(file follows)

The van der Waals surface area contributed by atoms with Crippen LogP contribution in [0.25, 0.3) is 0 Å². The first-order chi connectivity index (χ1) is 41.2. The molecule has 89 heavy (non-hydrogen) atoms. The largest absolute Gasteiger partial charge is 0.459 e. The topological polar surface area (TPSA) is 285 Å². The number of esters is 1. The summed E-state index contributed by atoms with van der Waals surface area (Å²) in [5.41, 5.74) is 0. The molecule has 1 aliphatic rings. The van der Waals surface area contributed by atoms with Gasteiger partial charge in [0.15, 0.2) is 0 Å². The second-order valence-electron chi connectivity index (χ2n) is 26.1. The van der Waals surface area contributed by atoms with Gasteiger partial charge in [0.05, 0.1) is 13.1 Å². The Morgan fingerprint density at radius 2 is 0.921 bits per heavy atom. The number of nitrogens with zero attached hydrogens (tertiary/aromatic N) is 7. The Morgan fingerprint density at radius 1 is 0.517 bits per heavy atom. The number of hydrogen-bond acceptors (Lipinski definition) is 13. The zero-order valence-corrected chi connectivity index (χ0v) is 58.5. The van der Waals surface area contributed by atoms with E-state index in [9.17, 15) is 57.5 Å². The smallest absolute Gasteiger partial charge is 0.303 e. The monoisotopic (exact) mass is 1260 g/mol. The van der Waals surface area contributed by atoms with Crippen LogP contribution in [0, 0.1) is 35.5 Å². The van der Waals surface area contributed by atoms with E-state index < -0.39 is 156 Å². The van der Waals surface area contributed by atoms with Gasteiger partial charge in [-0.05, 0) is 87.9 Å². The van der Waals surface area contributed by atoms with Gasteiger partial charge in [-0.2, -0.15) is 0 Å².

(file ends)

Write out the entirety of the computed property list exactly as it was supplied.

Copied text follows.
The van der Waals surface area contributed by atoms with Crippen LogP contribution in [0.25, 0.3) is 0 Å². The first-order chi connectivity index (χ1) is 41.2. The molecule has 89 heavy (non-hydrogen) atoms. The largest absolute Gasteiger partial charge is 0.459 e. The topological polar surface area (TPSA) is 285 Å². The number of esters is 1. The summed E-state index contributed by atoms with van der Waals surface area (Å²) in [5.41, 5.74) is 0. The molecule has 1 aliphatic rings. The van der Waals surface area contributed by atoms with Gasteiger partial charge in [0.15, 0.2) is 0 Å². The second-order valence-electron chi connectivity index (χ2n) is 26.1. The van der Waals surface area contributed by atoms with Gasteiger partial charge in [0.05, 0.1) is 13.1 Å². The Morgan fingerprint density at radius 2 is 0.921 bits per heavy atom. The number of nitrogens with zero attached hydrogens (tertiary/aromatic N) is 7. The Morgan fingerprint density at radius 1 is 0.517 bits per heavy atom. The number of hydrogen-bond acceptors (Lipinski definition) is 13. The zero-order valence-corrected chi connectivity index (χ0v) is 58.5. The van der Waals surface area contributed by atoms with E-state index in [9.17, 15) is 57.5 Å². The smallest absolute Gasteiger partial charge is 0.303 e. The monoisotopic (exact) mass is 1260 g/mol. The van der Waals surface area contributed by atoms with Crippen LogP contribution in [0, 0.1) is 35.5 Å². The van der Waals surface area contributed by atoms with E-state index < -0.39 is 156 Å². The van der Waals surface area contributed by atoms with Gasteiger partial charge in [-0.05, 0) is 87.9 Å². The van der Waals surface area contributed by atoms with Gasteiger partial charge in [-0.2, -0.15) is 0 Å².